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Post by weasel666 on Wed 05 Mar 2014, 22:18

Daeva in Avestan language meaning a spirit, or "a being of shining light", is a term for a particular sort of supernatural entity with disagreeable characteristics. Equivalents in Iranian languages include Pashto dêw (Uber ghost, demon, giant), Baluchi dêw (giant, monster), Persian dīv (a daemon, genius, an ogre, a giant), Kurdish dêw (giant, monster). The Iranian word was borrowed into Old Armenian as dew, Georgian as devi and Urdu as deo. In the Gathas, the oldest texts of the Zoroastrian canon, the daevas are "lower gods" (compare: in Vedas Vishnu is Supreme God, Deva-Dev, and devatas are lower demigods), "wrong gods" or "false gods" or "gods that are (to be) rejected". This meaning is—subject to interpretation—perhaps also evident in the Old Persian 'daiva inscription' of the 5th century BCE. In the Younger Avesta, the daevas are noxious creatures that promote chaos and disorder. In later tradition and folklore, the dēws (Zoroastrian Middle Persian; New Persian divs) are personifications of every imaginable evil.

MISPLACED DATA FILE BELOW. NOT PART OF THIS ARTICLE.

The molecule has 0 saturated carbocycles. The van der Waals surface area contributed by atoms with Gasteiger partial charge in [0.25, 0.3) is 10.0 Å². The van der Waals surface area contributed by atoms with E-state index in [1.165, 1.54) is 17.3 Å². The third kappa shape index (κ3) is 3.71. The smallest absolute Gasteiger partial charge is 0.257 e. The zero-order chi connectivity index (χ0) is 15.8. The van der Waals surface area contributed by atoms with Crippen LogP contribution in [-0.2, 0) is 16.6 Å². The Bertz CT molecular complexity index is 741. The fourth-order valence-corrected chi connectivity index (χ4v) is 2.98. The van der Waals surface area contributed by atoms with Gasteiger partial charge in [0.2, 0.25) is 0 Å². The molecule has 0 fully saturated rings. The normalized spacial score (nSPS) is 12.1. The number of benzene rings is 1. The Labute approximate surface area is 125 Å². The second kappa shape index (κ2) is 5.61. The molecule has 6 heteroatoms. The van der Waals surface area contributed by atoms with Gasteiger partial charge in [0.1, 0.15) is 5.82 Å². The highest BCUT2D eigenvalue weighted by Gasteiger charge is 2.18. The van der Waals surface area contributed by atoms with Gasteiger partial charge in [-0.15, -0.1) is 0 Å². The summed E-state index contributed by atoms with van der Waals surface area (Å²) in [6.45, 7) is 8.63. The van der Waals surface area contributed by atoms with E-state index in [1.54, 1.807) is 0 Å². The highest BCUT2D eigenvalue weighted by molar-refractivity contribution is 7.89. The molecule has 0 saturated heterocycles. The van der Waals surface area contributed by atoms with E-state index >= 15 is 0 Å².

For more info check this link http://en.wikipedia.org/wiki/Daeva

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